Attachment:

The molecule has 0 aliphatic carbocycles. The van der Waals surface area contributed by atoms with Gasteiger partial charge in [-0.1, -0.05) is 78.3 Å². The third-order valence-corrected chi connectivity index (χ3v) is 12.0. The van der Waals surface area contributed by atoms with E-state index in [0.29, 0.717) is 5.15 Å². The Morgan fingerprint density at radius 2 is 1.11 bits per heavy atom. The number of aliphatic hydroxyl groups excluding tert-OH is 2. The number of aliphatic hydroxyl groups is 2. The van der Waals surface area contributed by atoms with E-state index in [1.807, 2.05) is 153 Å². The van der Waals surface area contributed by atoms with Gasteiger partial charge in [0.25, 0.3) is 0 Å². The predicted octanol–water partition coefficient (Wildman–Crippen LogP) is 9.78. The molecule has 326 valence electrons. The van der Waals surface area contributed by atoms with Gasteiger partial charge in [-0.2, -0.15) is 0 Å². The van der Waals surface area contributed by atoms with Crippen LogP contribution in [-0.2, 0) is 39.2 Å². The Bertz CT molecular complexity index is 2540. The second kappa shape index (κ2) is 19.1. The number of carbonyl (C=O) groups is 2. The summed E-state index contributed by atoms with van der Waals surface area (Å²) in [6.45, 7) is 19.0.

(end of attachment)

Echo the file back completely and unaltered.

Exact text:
The molecule has 0 aliphatic carbocycles. The van der Waals surface area contributed by atoms with Gasteiger partial charge in [-0.1, -0.05) is 78.3 Å². The third-order valence-corrected chi connectivity index (χ3v) is 12.0. The van der Waals surface area contributed by atoms with E-state index in [0.29, 0.717) is 5.15 Å². The Morgan fingerprint density at radius 2 is 1.11 bits per heavy atom. The number of aliphatic hydroxyl groups excluding tert-OH is 2. The number of aliphatic hydroxyl groups is 2. The van der Waals surface area contributed by atoms with E-state index in [1.807, 2.05) is 153 Å². The van der Waals surface area contributed by atoms with Gasteiger partial charge in [0.25, 0.3) is 0 Å². The predicted octanol–water partition coefficient (Wildman–Crippen LogP) is 9.78. The molecule has 326 valence electrons. The van der Waals surface area contributed by atoms with Gasteiger partial charge in [-0.2, -0.15) is 0 Å². The van der Waals surface area contributed by atoms with Crippen LogP contribution in [-0.2, 0) is 39.2 Å². The Bertz CT molecular complexity index is 2540. The second kappa shape index (κ2) is 19.1. The number of carbonyl (C=O) groups is 2. The summed E-state index contributed by atoms with van der Waals surface area (Å²) in [6.45, 7) is 19.0.